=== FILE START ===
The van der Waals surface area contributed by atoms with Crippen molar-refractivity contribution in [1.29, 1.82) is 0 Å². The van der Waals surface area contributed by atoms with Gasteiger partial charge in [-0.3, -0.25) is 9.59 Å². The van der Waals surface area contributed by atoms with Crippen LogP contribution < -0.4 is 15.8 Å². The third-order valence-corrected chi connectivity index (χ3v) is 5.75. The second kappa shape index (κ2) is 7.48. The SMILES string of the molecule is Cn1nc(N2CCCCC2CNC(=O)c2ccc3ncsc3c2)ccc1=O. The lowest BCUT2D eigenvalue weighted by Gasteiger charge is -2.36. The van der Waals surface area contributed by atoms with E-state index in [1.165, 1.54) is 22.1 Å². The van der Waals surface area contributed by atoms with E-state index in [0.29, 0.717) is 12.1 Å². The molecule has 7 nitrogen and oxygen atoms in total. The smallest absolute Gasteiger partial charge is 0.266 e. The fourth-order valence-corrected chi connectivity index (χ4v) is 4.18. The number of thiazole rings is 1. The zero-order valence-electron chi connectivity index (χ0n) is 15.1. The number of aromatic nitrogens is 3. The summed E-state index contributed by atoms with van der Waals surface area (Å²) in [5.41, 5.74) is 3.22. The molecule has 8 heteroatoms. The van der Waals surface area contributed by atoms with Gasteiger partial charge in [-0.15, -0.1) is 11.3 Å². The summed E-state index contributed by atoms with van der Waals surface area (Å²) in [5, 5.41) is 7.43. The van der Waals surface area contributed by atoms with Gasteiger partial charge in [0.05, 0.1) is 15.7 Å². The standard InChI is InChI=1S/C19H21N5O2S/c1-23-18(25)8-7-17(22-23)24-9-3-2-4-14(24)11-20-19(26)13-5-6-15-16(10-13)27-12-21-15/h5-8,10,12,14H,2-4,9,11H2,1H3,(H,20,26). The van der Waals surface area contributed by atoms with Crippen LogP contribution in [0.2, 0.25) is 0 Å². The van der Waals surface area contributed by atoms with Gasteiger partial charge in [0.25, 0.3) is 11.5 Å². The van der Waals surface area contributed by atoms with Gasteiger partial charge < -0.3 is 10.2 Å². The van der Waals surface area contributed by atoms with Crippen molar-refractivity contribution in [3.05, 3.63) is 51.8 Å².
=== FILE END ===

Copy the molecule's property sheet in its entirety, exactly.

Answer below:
The van der Waals surface area contributed by atoms with Crippen molar-refractivity contribution in [1.29, 1.82) is 0 Å². The van der Waals surface area contributed by atoms with Gasteiger partial charge in [-0.3, -0.25) is 9.59 Å². The van der Waals surface area contributed by atoms with Crippen LogP contribution < -0.4 is 15.8 Å². The third-order valence-corrected chi connectivity index (χ3v) is 5.75. The second kappa shape index (κ2) is 7.48. The SMILES string of the molecule is Cn1nc(N2CCCCC2CNC(=O)c2ccc3ncsc3c2)ccc1=O. The lowest BCUT2D eigenvalue weighted by Gasteiger charge is -2.36. The van der Waals surface area contributed by atoms with E-state index in [1.165, 1.54) is 22.1 Å². The van der Waals surface area contributed by atoms with E-state index in [0.29, 0.717) is 12.1 Å². The molecule has 7 nitrogen and oxygen atoms in total. The smallest absolute Gasteiger partial charge is 0.266 e. The fourth-order valence-corrected chi connectivity index (χ4v) is 4.18. The number of thiazole rings is 1. The zero-order valence-electron chi connectivity index (χ0n) is 15.1. The number of aromatic nitrogens is 3. The summed E-state index contributed by atoms with van der Waals surface area (Å²) in [5.41, 5.74) is 3.22. The molecule has 8 heteroatoms. The van der Waals surface area contributed by atoms with Gasteiger partial charge in [-0.15, -0.1) is 11.3 Å². The summed E-state index contributed by atoms with van der Waals surface area (Å²) in [5, 5.41) is 7.43. The van der Waals surface area contributed by atoms with Gasteiger partial charge in [0.05, 0.1) is 15.7 Å². The standard InChI is InChI=1S/C19H21N5O2S/c1-23-18(25)8-7-17(22-23)24-9-3-2-4-14(24)11-20-19(26)13-5-6-15-16(10-13)27-12-21-15/h5-8,10,12,14H,2-4,9,11H2,1H3,(H,20,26). The van der Waals surface area contributed by atoms with Crippen LogP contribution in [0.2, 0.25) is 0 Å². The van der Waals surface area contributed by atoms with Gasteiger partial charge in [0.25, 0.3) is 11.5 Å². The van der Waals surface area contributed by atoms with Gasteiger partial charge < -0.3 is 10.2 Å². The van der Waals surface area contributed by atoms with Crippen molar-refractivity contribution in [3.05, 3.63) is 51.8 Å².